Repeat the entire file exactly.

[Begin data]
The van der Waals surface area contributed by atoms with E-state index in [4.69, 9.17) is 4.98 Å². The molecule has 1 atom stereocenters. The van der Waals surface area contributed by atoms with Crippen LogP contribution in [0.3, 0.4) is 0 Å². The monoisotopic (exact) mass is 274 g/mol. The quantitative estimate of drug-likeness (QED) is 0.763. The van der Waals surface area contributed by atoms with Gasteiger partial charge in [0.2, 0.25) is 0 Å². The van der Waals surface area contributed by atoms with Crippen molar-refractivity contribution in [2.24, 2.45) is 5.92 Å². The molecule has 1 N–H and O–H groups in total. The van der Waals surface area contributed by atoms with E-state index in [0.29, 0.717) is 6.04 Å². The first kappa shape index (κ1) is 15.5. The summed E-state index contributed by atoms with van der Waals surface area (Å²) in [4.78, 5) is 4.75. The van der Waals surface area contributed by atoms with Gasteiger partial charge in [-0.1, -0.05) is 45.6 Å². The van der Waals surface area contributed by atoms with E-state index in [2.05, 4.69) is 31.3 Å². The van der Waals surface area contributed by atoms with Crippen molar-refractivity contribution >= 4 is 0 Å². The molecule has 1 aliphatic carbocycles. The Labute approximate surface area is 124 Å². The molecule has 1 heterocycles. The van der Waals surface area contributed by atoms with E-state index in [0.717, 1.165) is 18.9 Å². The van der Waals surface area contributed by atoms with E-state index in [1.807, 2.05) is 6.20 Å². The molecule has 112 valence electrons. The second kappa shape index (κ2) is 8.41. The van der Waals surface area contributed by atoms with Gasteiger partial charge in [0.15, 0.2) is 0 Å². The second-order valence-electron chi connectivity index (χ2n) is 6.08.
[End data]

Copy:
The van der Waals surface area contributed by atoms with E-state index in [4.69, 9.17) is 4.98 Å². The molecule has 1 atom stereocenters. The van der Waals surface area contributed by atoms with Crippen LogP contribution in [0.3, 0.4) is 0 Å². The monoisotopic (exact) mass is 274 g/mol. The quantitative estimate of drug-likeness (QED) is 0.763. The van der Waals surface area contributed by atoms with Gasteiger partial charge in [0.2, 0.25) is 0 Å². The van der Waals surface area contributed by atoms with Crippen molar-refractivity contribution in [2.24, 2.45) is 5.92 Å². The molecule has 1 N–H and O–H groups in total. The van der Waals surface area contributed by atoms with E-state index in [0.29, 0.717) is 6.04 Å². The first kappa shape index (κ1) is 15.5. The summed E-state index contributed by atoms with van der Waals surface area (Å²) in [4.78, 5) is 4.75. The van der Waals surface area contributed by atoms with Gasteiger partial charge in [-0.1, -0.05) is 45.6 Å². The van der Waals surface area contributed by atoms with E-state index in [2.05, 4.69) is 31.3 Å². The van der Waals surface area contributed by atoms with Crippen molar-refractivity contribution >= 4 is 0 Å². The molecule has 1 aliphatic carbocycles. The Labute approximate surface area is 124 Å². The molecule has 1 heterocycles. The van der Waals surface area contributed by atoms with E-state index in [0.717, 1.165) is 18.9 Å². The van der Waals surface area contributed by atoms with E-state index in [1.807, 2.05) is 6.20 Å². The molecule has 112 valence electrons. The second kappa shape index (κ2) is 8.41. The van der Waals surface area contributed by atoms with Gasteiger partial charge in [0.15, 0.2) is 0 Å². The second-order valence-electron chi connectivity index (χ2n) is 6.08.